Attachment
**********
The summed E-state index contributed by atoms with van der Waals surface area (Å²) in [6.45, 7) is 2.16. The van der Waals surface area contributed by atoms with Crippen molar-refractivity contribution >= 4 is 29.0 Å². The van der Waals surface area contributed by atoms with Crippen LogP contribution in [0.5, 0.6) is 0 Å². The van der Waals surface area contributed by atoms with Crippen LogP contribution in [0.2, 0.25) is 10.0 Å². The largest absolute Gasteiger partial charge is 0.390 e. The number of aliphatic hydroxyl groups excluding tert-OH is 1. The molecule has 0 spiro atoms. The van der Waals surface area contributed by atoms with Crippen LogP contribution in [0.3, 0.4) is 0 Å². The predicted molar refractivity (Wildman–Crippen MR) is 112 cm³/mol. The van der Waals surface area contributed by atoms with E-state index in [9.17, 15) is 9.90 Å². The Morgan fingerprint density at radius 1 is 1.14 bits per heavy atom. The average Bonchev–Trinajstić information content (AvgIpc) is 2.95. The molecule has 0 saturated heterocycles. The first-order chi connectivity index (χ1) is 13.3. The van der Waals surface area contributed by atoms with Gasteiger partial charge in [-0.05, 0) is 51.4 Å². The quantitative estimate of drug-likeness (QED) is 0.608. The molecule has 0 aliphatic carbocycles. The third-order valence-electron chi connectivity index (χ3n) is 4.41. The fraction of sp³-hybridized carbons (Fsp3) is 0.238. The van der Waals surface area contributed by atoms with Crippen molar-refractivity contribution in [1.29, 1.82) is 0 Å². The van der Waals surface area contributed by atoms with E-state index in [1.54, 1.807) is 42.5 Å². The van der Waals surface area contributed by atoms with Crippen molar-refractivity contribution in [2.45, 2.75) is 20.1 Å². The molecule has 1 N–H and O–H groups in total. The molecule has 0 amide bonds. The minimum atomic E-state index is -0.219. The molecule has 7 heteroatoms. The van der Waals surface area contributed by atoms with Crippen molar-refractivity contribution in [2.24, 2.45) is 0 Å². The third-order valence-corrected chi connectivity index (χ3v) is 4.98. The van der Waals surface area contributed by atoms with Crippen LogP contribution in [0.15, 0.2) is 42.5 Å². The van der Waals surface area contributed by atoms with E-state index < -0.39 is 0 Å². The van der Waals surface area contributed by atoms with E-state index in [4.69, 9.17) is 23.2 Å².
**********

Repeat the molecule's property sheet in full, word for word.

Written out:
The summed E-state index contributed by atoms with van der Waals surface area (Å²) in [6.45, 7) is 2.16. The van der Waals surface area contributed by atoms with Crippen molar-refractivity contribution >= 4 is 29.0 Å². The van der Waals surface area contributed by atoms with Crippen LogP contribution in [0.5, 0.6) is 0 Å². The van der Waals surface area contributed by atoms with Crippen LogP contribution in [0.2, 0.25) is 10.0 Å². The largest absolute Gasteiger partial charge is 0.390 e. The number of aliphatic hydroxyl groups excluding tert-OH is 1. The molecule has 0 spiro atoms. The van der Waals surface area contributed by atoms with Crippen LogP contribution in [0.3, 0.4) is 0 Å². The predicted molar refractivity (Wildman–Crippen MR) is 112 cm³/mol. The van der Waals surface area contributed by atoms with E-state index in [9.17, 15) is 9.90 Å². The Morgan fingerprint density at radius 1 is 1.14 bits per heavy atom. The average Bonchev–Trinajstić information content (AvgIpc) is 2.95. The molecule has 0 saturated heterocycles. The first-order chi connectivity index (χ1) is 13.3. The van der Waals surface area contributed by atoms with Gasteiger partial charge in [-0.05, 0) is 51.4 Å². The quantitative estimate of drug-likeness (QED) is 0.608. The molecule has 0 aliphatic carbocycles. The third-order valence-electron chi connectivity index (χ3n) is 4.41. The fraction of sp³-hybridized carbons (Fsp3) is 0.238. The van der Waals surface area contributed by atoms with Crippen molar-refractivity contribution in [1.29, 1.82) is 0 Å². The van der Waals surface area contributed by atoms with E-state index in [1.54, 1.807) is 42.5 Å². The van der Waals surface area contributed by atoms with Crippen molar-refractivity contribution in [2.45, 2.75) is 20.1 Å². The molecule has 1 N–H and O–H groups in total. The molecule has 0 amide bonds. The minimum atomic E-state index is -0.219. The molecule has 7 heteroatoms. The van der Waals surface area contributed by atoms with Crippen molar-refractivity contribution in [2.24, 2.45) is 0 Å². The third-order valence-corrected chi connectivity index (χ3v) is 4.98. The van der Waals surface area contributed by atoms with Crippen LogP contribution in [0.15, 0.2) is 42.5 Å². The van der Waals surface area contributed by atoms with E-state index < -0.39 is 0 Å². The van der Waals surface area contributed by atoms with E-state index in [4.69, 9.17) is 23.2 Å².